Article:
This GVC conference was notable in the experience of frequent attendees of these conferences over the years for its embrace of the principle, Growth Is Inevitable and an Exciting Challenge, and its evident amnesia about agriculture – Valley Farmers Are Large Landowners. Gone was any lip service to agriculture or any awareness or wildlife species and habitat. A few sessions on medical topics substituted for any sense of environmentally caused diseases. The conference seemed to some of us to be part and parcel of what we are calling the Springtime Assault on Valley Natural Resources.
The most offensive aspect of the conference from a social and economic justice perspective was the recognition that two cultures – Anglo and Hispanic – dominate, and that the Anglo culture will get rich off development while the Hispanic is encouraged to develop Third World methods of dealing with political disenfranchisement, educational disadvantage, and health problems arising from environmental degradation. If the Hispanic leaders do not challenge development, the Center will do its best to see that some funding trickles down to local Hispanic leaders. This strategy displays the decades of partisan political experience among top executives at the Center and a heavy dose of UC flak.
The best session was E Pluribus Unum: Multi-ethnic collaboration for community action, an interesting dog-and-pony show, led by Dr. Isao Fujimoto of UCD, displaying a new generation of Valley urban minority youth, discussing strategies for dealing with ethnic gang conflicts, cultural respect, poverty, school, housing and organizing, using tools established in many cases decades ago by a long list of organizations – from Alinksy’s to the Friends Service Committee’s – to help Appalachia del Oeste. Notably missing was any sense of union organizing.
Those of us impressed by UC Merced’s drive to establish a research medical school in the Valley look forward soon to studies like: Differential Rates of Asthma among Children of Anglo-Saxon, African-American, Native American, Hmong, Laotian, Miao, Cambodian, North Vietnamese, South Vietnamese, Mestizo and Mixteco Descent. We think, if GVC continues its superb work in minority communities, that it will be longer before we see an E Pluribus Unum Workers’ Alliance Against Air Pollution That Is Killing Our Children and Grandparents.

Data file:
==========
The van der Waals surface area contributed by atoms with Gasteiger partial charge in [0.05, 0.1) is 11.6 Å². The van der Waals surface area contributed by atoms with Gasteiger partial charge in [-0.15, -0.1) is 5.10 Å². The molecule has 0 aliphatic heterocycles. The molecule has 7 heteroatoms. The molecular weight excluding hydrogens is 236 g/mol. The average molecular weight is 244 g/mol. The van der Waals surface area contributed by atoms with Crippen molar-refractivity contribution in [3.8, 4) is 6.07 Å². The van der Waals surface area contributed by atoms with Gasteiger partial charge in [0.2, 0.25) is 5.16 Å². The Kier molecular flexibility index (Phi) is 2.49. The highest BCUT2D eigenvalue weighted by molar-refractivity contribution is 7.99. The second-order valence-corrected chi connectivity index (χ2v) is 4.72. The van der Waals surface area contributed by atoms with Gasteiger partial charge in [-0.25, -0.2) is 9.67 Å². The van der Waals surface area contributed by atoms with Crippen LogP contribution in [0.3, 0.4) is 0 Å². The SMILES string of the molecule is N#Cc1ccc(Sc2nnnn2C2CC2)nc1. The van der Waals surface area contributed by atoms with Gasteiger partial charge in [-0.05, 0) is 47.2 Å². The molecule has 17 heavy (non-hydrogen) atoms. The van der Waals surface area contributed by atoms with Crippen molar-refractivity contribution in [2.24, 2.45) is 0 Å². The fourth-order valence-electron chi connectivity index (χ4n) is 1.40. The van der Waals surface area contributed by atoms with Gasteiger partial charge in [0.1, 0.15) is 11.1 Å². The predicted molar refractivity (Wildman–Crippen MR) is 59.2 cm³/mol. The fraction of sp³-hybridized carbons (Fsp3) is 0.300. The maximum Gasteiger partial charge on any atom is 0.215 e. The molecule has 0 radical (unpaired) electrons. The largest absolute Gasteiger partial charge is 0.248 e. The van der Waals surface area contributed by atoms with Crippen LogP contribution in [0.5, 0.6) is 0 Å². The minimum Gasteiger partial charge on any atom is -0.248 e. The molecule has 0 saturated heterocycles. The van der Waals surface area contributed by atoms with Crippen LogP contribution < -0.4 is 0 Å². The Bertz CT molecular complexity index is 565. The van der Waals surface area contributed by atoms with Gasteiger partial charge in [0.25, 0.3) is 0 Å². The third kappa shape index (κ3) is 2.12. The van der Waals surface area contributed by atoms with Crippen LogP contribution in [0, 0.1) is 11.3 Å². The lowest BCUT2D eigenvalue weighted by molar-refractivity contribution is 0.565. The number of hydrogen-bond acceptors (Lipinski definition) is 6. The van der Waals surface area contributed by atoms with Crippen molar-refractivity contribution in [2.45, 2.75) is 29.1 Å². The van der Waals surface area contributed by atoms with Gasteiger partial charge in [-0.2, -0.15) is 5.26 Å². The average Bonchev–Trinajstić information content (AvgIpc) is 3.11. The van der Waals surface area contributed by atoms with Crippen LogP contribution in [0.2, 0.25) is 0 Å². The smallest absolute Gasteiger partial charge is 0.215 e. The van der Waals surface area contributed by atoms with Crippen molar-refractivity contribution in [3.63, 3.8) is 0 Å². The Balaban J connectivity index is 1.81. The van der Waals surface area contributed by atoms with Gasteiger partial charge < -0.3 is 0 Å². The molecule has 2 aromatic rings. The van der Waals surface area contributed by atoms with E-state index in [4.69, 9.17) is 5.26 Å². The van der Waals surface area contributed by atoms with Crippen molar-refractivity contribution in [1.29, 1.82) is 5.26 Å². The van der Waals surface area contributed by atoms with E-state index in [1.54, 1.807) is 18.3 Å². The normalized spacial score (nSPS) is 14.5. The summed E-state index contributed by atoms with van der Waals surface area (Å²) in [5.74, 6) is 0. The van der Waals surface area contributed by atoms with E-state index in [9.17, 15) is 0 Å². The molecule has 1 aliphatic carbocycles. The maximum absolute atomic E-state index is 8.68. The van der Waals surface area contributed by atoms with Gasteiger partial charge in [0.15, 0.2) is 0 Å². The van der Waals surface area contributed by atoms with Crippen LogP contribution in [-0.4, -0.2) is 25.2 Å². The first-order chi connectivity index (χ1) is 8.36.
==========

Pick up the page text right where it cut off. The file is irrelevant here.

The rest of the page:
Finally, noting the food served at this GVC conference from an historical perspective, frequent attendees wondered whether the Center was losing funds or just losing interest in holding conferences.
The conference’s top sponsors included: The California Endowment, David & Lucile Packard Foundation, Gerry N. Kamilos, LLC, AT&T, SJVAPCD, Caltrans, Castle & Cooke, Citibank, Comcast, P G & E, Sierra Health Foundation, Pacific Union Homes, William & Flora Hewlett Foundation, the James Irvine Foundation, KVIE, and UC Merced.
Event sponsors included a number of development consultants, Chevron, Western States Petroleum Association, Caltrans, Diesel Technology Forum, Kaiser Permanente, USDA Rural Development, HUD, several utilities, CSU Chico, some green energy companies, and others.
Perhaps sponsors such as these don’t want the Valley public to gather together and break good bread anymore. So many of them, particularly developers and their consultants (with lenders, realtors and landowners standing behind them) maintain a uniformly hostile attitude to public participation in the environmental, health and safety reviews of their projects that grossly affect the quality of life of the Valley public. But, as we learned again at the conference, experts hired by special interests always know what is best for unspecial us. Some of the Center’s top sponsors are grand philanthropists of the planning process – sincerely contributing to the campaigns of elected officials that make local land-use decisions approving the philanthropists’ own projects. This charity even extends to legal indemnification funds that protect the municipalities and counties in case members of the public sue the officials for land-use decisions that might have been influenced more by developer philanthropy than by thoughts of the Public Trust or the common good.
Nevertheless, some resourceful members of the Valley public repaired to a nearby eatery for a lively “breakout session” of their own over good food and wine on the evening of the first day of the conference.